By Alex Pithua
Some refugees that had started rebuilding their lives when they came to Uganda have relapsed due to continued disruptions cause by the coronavirus disease.
In the Northern Uganda City of Gulu, urban refugees who found normalcy, healing and peace of mind after fleeing conflict from their home countries have again lost their means of livelihood due to Covid-19 restrictions.
According to United Nations High Commission for Refugees, UNHCR, there are about 91,000 refugees living in urban areas in Uganda. Gulu City alone is hosting over 2,000 urban refugees.
The City which is just recovering from the two decades Lord’s Resistance Army rebellion borders war ravaged South Sudan. Its proximity attracts most of the South Sudanese refugees. Other refugees living in Gulu City are from Ethiopia, Eritrea, Rwanda, Somalia, and central Africa Republic.
Before the lockdown majority of them were engaged in different economic activities like hair dressing, carpentry, construction, sculpting, tailoring and designing. But the lockdown imposed by government in March 2020 led to closure of businesses, some of which have never re-opened. Most of them lost their businesses capital to provide for their families.
“Lockdown is a nightmare” Ms. Juma Sekina told Refugee and Migration News
Ms. Sekina is a south Sudanese and an active member of the Voice of Salvation Church. She is known by refugees for her kind heart and support to fellow refugees. During the first lockdown, she housed 40 refugees from her extended family in her house and majority were refugee students.
The lockdown found Ms Sekina unprepared and they missed out on all humanitarian assistance saying she has managed to survive the lockdown by faith and sharing whatever little she had with other members of their church, Voice of Salvation.
“I survived by the grace and mercy of God with my large family. Before lockdown I have been surviving with help from my husband who is in South Sudan but as time went on, things became hard for us because he was not sending money yet I have a large family.” Ms Sekina told Refugee and Migration News in an interview at her house.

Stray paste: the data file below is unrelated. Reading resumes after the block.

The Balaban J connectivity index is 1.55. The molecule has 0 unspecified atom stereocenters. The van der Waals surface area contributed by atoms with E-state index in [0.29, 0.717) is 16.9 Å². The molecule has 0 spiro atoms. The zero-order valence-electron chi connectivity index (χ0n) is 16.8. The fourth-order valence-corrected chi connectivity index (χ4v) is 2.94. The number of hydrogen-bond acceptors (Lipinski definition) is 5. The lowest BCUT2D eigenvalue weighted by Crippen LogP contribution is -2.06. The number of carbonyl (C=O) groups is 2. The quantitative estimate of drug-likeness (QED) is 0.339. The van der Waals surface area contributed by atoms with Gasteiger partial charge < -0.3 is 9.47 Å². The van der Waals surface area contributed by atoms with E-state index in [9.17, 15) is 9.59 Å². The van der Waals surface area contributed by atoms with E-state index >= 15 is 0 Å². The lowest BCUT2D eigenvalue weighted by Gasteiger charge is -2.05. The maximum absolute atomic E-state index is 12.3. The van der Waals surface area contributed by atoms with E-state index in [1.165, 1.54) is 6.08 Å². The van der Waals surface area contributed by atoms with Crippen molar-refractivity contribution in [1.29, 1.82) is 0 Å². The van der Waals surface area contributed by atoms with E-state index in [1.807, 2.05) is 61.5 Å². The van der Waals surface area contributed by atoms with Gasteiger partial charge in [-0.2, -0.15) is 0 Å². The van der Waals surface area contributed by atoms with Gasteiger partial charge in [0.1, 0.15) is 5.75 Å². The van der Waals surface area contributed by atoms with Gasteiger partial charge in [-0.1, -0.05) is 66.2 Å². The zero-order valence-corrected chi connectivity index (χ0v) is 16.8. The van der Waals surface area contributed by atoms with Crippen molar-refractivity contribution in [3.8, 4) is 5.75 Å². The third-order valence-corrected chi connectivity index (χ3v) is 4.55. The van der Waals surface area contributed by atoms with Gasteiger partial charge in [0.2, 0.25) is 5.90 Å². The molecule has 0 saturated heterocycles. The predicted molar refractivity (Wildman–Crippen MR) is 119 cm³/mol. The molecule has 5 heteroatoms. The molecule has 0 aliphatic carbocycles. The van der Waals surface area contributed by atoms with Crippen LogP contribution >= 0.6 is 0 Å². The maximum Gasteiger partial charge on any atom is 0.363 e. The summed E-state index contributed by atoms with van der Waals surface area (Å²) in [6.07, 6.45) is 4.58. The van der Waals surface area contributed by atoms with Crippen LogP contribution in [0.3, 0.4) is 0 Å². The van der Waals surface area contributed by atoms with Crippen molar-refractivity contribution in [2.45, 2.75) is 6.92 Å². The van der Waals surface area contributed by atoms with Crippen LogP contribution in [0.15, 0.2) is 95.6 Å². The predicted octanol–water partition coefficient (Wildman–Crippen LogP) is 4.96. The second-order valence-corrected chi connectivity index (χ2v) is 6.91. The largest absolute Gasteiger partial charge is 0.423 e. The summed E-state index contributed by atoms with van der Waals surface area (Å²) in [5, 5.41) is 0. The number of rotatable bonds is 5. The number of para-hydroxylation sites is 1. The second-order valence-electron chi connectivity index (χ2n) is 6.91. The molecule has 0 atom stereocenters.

Sakina’s kind neighbors also fellow refugees and Ugandans would sometimes share with her food items. Ms Sekina has a food shop where she vends food items on credits to support her family.
“I borrowed from food stores until restrictions were lifted,” she said.
Ms Mary Athieng also from South Sudan was earning her basic needs through hair dressing. Her experience in the lockdown is similar to that of Ms Sekina.
She said her refugee friends and Ugandans in the neighborhood gave her food items when she closed her saloon during the lockdown.
Having a Kind Landlord saved me;
Unlike many landlords who were putting pressure on their tenants or throwing them out over rent, Ms Athieng’s land lord was understanding and even comforted her to continue living as she finds ways to pay in installments. This sustained her until the lockdown was uplifted to a period she started getting customers for hair plating.
A number of the urban refugees are registered in resentments, but because of their efforts to survive, they relocate to urban areas to engage in economic activities were they can tap the market and eventually they end up in urban areas.
But like many urban refugees, Ms. Athieng is still struggling to survive. She misses the food and cash distributed to refugees because of the distance and high transport cost which has not reduced even after the lockdown.
Ms. Athieng is appealing to South Sudanese refugees to be good to Ugandans for standing with them in such difficult situations.
Uganda has a friendly refugee policy that allows them to integrate with the host communities to rebuild their lives.
Mr. Tesema Alem Hagos is an Ethiopian refugee running a guest house in Gulu City.
“We survived the lockdown because we stocked food in the house when the lockdown was announced in Uganda. We had a good relationship with our land lord and this saved my business” Mr. Alem told Uganda Refugee and Migration Media
Mr. Testabset Beyene is the Chairperson of the Eritreans refugee in Gulu City. A good saving culture saved his family from starvation. The Eritrean community also stocked food in the house and managed to also support Gulu Covid 19 task force with assorted food items worth two million Uganda shillings.
According to Beyene a number of Eritreans closed their businesses in Gulu town because of high cost of living. Some have relocated back to Nakivale refugees’ settlement in Isingiro district where they had originally registered on arrival to Uganda.